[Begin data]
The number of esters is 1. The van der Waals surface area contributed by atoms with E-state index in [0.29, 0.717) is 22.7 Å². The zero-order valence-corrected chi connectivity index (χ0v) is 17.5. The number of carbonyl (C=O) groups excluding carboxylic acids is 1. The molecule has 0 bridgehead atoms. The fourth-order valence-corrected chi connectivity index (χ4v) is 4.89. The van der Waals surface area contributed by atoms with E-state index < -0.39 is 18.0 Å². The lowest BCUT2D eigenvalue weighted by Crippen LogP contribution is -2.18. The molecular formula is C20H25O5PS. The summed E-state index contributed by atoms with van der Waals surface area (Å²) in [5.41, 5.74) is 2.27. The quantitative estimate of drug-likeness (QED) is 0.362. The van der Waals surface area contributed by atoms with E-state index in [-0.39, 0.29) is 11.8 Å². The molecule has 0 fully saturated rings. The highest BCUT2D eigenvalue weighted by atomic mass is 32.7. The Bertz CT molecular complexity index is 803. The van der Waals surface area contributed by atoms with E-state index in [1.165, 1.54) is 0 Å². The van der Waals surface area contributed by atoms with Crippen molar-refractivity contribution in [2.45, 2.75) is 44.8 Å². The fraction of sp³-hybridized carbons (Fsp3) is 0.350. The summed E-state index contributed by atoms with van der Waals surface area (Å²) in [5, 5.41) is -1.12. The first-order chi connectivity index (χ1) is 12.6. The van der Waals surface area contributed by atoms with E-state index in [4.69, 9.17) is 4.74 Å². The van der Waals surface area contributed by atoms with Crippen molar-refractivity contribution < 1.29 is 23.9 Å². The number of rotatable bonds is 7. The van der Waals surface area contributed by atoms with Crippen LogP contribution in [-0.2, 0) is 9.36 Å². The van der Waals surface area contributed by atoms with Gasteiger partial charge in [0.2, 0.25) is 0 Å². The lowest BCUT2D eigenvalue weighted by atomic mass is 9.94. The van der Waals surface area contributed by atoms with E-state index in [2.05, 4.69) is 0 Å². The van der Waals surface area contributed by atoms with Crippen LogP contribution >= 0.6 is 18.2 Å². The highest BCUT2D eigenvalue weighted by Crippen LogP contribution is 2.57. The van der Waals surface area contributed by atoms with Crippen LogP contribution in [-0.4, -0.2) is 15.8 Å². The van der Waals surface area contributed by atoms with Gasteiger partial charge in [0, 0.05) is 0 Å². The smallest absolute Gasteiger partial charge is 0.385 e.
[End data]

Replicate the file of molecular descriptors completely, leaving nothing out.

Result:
The number of esters is 1. The van der Waals surface area contributed by atoms with E-state index in [0.29, 0.717) is 22.7 Å². The zero-order valence-corrected chi connectivity index (χ0v) is 17.5. The number of carbonyl (C=O) groups excluding carboxylic acids is 1. The molecule has 0 bridgehead atoms. The fourth-order valence-corrected chi connectivity index (χ4v) is 4.89. The van der Waals surface area contributed by atoms with E-state index < -0.39 is 18.0 Å². The lowest BCUT2D eigenvalue weighted by Crippen LogP contribution is -2.18. The molecular formula is C20H25O5PS. The summed E-state index contributed by atoms with van der Waals surface area (Å²) in [5.41, 5.74) is 2.27. The quantitative estimate of drug-likeness (QED) is 0.362. The van der Waals surface area contributed by atoms with E-state index in [-0.39, 0.29) is 11.8 Å². The molecule has 0 fully saturated rings. The highest BCUT2D eigenvalue weighted by atomic mass is 32.7. The Bertz CT molecular complexity index is 803. The van der Waals surface area contributed by atoms with E-state index in [1.165, 1.54) is 0 Å². The van der Waals surface area contributed by atoms with Crippen molar-refractivity contribution in [2.45, 2.75) is 44.8 Å². The fraction of sp³-hybridized carbons (Fsp3) is 0.350. The summed E-state index contributed by atoms with van der Waals surface area (Å²) in [5, 5.41) is -1.12. The first-order chi connectivity index (χ1) is 12.6. The van der Waals surface area contributed by atoms with E-state index in [4.69, 9.17) is 4.74 Å². The van der Waals surface area contributed by atoms with Crippen molar-refractivity contribution < 1.29 is 23.9 Å². The number of rotatable bonds is 7. The van der Waals surface area contributed by atoms with Crippen LogP contribution in [-0.2, 0) is 9.36 Å². The van der Waals surface area contributed by atoms with Gasteiger partial charge in [0.2, 0.25) is 0 Å². The lowest BCUT2D eigenvalue weighted by atomic mass is 9.94. The van der Waals surface area contributed by atoms with E-state index in [2.05, 4.69) is 0 Å². The van der Waals surface area contributed by atoms with Crippen LogP contribution >= 0.6 is 18.2 Å². The highest BCUT2D eigenvalue weighted by Crippen LogP contribution is 2.57. The van der Waals surface area contributed by atoms with Crippen LogP contribution in [-0.4, -0.2) is 15.8 Å². The van der Waals surface area contributed by atoms with Gasteiger partial charge in [0, 0.05) is 0 Å². The smallest absolute Gasteiger partial charge is 0.385 e.